She told me expectant mothers were made to swallow pills to abort foetuses or, if more than five months pregnant, suffer fatal injections into the head of their unborn child. One mother, seven months into her pregnancy, begged to die after her baby was killed. Afterwards, they threw the foetus in a plastic bag ‘like it was trash’.
Last year, a former Chinese police officer tormented by guilt, remarkably confessed to me about the torture in Xinjiang, telling me how they used electric batons on the genitals of prisoners and shackled people to special chairs for up to two weeks.
The Chinese claim to be fighting terrorism and release sickening videos showing Uighur women singing and dancing to prove their happiness. It smears those daring to challenge such propaganda. Beijing’s campaign of ethnic cleansing began before the turn of the century when Han Chinese flooded into Xinjiang, taking land and exploiting natural resources.
As in Tibet, party chiefs sought to eliminate traditional cultures and break the hold of religion. One mother who found refuge in Sweden told me about discovering that her three-year-old son was having his mouth taped up in kindergarten to stop his use of their language.
Xi ramped up repression after taking power in 2012 – just as he has done across Chinese society to smash dissent, destroy rival factions, force businesses to toe the party line and shut down the slightest space for civil society.
After anti-government protests and attacks in Xinjiang, he ordered his acolytes to show no mercy. This led to the re-education camps, the forced labour programmes and the world’s most intrusive surveillance system.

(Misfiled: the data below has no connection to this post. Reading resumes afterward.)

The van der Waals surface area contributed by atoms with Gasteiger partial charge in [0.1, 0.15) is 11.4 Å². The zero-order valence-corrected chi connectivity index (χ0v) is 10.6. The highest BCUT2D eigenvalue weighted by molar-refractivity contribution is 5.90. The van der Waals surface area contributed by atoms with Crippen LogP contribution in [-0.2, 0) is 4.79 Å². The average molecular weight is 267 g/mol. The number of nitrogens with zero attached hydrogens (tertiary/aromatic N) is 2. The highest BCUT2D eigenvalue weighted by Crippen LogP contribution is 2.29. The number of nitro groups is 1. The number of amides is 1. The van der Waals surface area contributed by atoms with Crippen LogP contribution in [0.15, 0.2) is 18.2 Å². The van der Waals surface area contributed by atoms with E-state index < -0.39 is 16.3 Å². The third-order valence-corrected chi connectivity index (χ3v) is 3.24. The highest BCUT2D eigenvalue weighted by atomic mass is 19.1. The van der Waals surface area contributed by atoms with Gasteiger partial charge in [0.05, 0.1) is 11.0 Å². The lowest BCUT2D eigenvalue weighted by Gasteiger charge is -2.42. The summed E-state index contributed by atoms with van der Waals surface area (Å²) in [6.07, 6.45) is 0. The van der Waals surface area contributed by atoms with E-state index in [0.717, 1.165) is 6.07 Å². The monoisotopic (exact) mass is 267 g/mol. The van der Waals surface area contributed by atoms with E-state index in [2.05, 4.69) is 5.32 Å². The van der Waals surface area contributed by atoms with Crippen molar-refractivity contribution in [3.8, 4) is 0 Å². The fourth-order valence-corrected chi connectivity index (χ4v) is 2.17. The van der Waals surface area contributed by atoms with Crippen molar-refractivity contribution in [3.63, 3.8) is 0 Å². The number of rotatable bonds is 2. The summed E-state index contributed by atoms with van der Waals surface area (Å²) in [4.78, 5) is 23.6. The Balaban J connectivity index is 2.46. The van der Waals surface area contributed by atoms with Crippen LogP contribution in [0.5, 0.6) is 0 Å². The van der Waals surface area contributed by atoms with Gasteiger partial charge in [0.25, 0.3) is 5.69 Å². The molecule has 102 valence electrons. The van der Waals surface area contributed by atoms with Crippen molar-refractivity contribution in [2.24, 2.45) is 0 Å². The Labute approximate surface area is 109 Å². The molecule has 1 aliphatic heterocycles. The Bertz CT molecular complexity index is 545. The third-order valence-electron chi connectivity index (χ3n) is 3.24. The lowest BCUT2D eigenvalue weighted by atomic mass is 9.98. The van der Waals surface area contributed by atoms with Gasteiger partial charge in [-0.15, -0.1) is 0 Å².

Yet the violations detailed in this UN report also implicate the global community. For complacent politicians in democracies along with governments of Muslim nations ignore genocide to appease a rising superpower and win a sliver of trade.
Western businesses put profits before morality to buy cotton and tomatoes grown with forced labour in Xinjiang – and even to trade in the hair shaved from heads of women captives, such a sinister echo of past atrocities in concentration camps.
We have seen that Xi’s brutish regime, increasingly aggressive towards neighbours, cannot be trusted.
Look at how China destroyed Hong Kong’s freedoms in defiance of the handover deal with Britain after the eruption of pro-democracy protests.
And it covered up the outbreak of Covid-19 in Wuhan, hampering efforts to stymie an emerging pandemic, then frustrated all attempts to investigate the origins.
They were aided by politicians, media and scientists who ignored the coincidence that a lethal new virus had emerged in the city that is centre of secretive research into bat coronaviruses and home to China’s top-level biosecurity laboratory.
Perhaps one day we will see some straight talking from the UN on this issue too.
It is a step forward, however, to see this conflicted and weak institution state firmly that China is guilty of atrocities in Xinjiang – even if it has shied away from accusing China of genocide, unlike the United States and British MPs.
Now we need to see tough action to confront the perpetrators.
There should be judicial accountability with a genocide investigation launched by the International Criminal Court in The Hague.
Democracies should ban China’s surveillance firms such as Hikvision, cleanse supply chains of stained goods or companies linked to forced labour, and impose sanctions on China’s political and corporate leadership, starting at the top.
Wu’er Kaixi, a Uighur who led the Tiananmen Square protests in 1989, suggested to me recently that the West should follow its stance toward’s Russia’s crimes in Ukraine with sanctions on China’s 200 top families to stop their travel and strip them of wealth.
Or will we simply let China’s evil dictatorship under Xi Jinping keep on spewing out lies that it is spreading happiness in Xinjiang when the world knows beyond slightest doubt that it is carrying out some of the darkest crimes against humanity?